In her weekly report, Fourth District Congresswoman Vicky Hartzler notes that her top priority is creating jobs:
This was a week to meet with the good citizens of the 4th Congressional District and to talk about our historic U.S. House vote to rein in wasteful government spending of money we don't have and to restore fiscal sanity. That vote came very early Saturday morning - around 4:30am to be precise - following more than 100 hours of debate. There's the old saying that you never want to see how sausage or legislation is made - and that might be true to some degree. But this process gave members the opportunity to put forward hundreds of amendments voted on by the House. Unlike the operations of the House under former Speaker Nancy Pelosi, this process was fair and open.
As I have mentioned in the past, our top priority is helping to create jobs for the good citizens of the 4th District who have lost their jobs or can't find work because of the stagnant economy. I had a chance to speak to business leaders this week when I addressed the Missouri Chamber of Commerce and Industry in Jefferson City. My message was plain and simple: Government regulations and red tape stand in the way of private sector job creation. We must remove these burdens on business if we want the private sector to do what it does best - create jobs and grow the economy.
I told the gathering that as a businesswoman I understand their frustrations with government edicts that are both costly and time consuming. I explained how I am a co-sponsor of the Small Business Paperwork Mandate Elimination Act which is aimed at removing the unnecessary 1099 form reporting for low-value transactions. This onerous reporting requirement was slipped into the ObamaCare bill and we have bipartisan support to get rid of it. Once again it was up to the House to undo the damage caused by the Obama Administration and its lack of understanding of the importance of the business community to the job picture and to the overall economy.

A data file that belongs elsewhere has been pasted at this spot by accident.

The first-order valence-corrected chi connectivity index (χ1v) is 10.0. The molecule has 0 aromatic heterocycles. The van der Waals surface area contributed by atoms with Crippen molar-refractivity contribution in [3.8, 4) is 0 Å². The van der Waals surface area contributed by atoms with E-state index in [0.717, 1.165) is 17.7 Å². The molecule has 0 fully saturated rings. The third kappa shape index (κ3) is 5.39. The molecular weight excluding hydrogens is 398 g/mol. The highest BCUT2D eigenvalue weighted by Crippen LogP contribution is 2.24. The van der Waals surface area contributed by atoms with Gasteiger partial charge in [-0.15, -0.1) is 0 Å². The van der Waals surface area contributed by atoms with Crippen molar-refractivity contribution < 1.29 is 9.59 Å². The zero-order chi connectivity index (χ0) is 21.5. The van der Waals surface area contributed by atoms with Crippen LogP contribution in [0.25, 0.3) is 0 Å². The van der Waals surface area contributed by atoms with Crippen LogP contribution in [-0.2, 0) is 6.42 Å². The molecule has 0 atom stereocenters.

I took that message to state lawmakers this week, as well, as I met with State Representatives and State Senators at the Capitol in Jefferson City. More than one legislator asked that I remain true to my conservative roots and to vote accordingly in Congress. That is something I am absolutely committed to doing! Your state legislators are grappling with many of the same concerns that are taking center stage in Washington. We have to spend tax dollars wisely and run government in a cost-efficient manner.
The message we are getting from legislators and people throughout the 4th District is that we are on the right track with such measures as banning all earmarks, voting to cut new spending by $2.6 trillion over ten years and reducing the deficit by $700 billion when we repealed ObamaCare, and voting to cut current government spending back to Fiscal Year 2008 levels or less, which will reduce non-security discretionary spending to pre-stimulus, pre-bailout levels. And, yes, they are very supportive of our efforts to cut more than $100 billion in spending from last week's continuing resolution. That 4th District logic is apparently shared by most Americans. A new Gallup Poll shows that by a 2-to-1 margin Americans want Congress to slash spending without shutting down the government. That is what I am committed to doing.
Next week we return to Capitol Hill concerned the Senate will force a government shutdown. The House has done our part: We passed a continuing resolution which will fund the government through the end of the year. It is up to the Senate to take up the bill and pass it by Friday. Senate Leader Harry Reid has already said our budgetary common sense approach is "dead on arrival." I certainly hope Senator Reid will change his way of thinking and not shut down the government. We, in the House, have done our work to ensure that Social Security checks will be mailed on time and other government services will continue uninterrupted. We certainly hope the Senate has the same concern for pensioners and others and will pass this important measure. If not, the House is prepared to offer a very temporary resolution to keep the government up and running. But the Senate could ease the concerns of a lot of Missourians and Americans throughout the country by agreeing to the fiscally responsible steps taken by the Republican-controlled House.
Rest assured that I'll continue to advocate for efficient, effective government that doesn't spend money we don't have. We've got to do it for our children and grandchildren. I'll keep you up to date as events unfold in the coming week.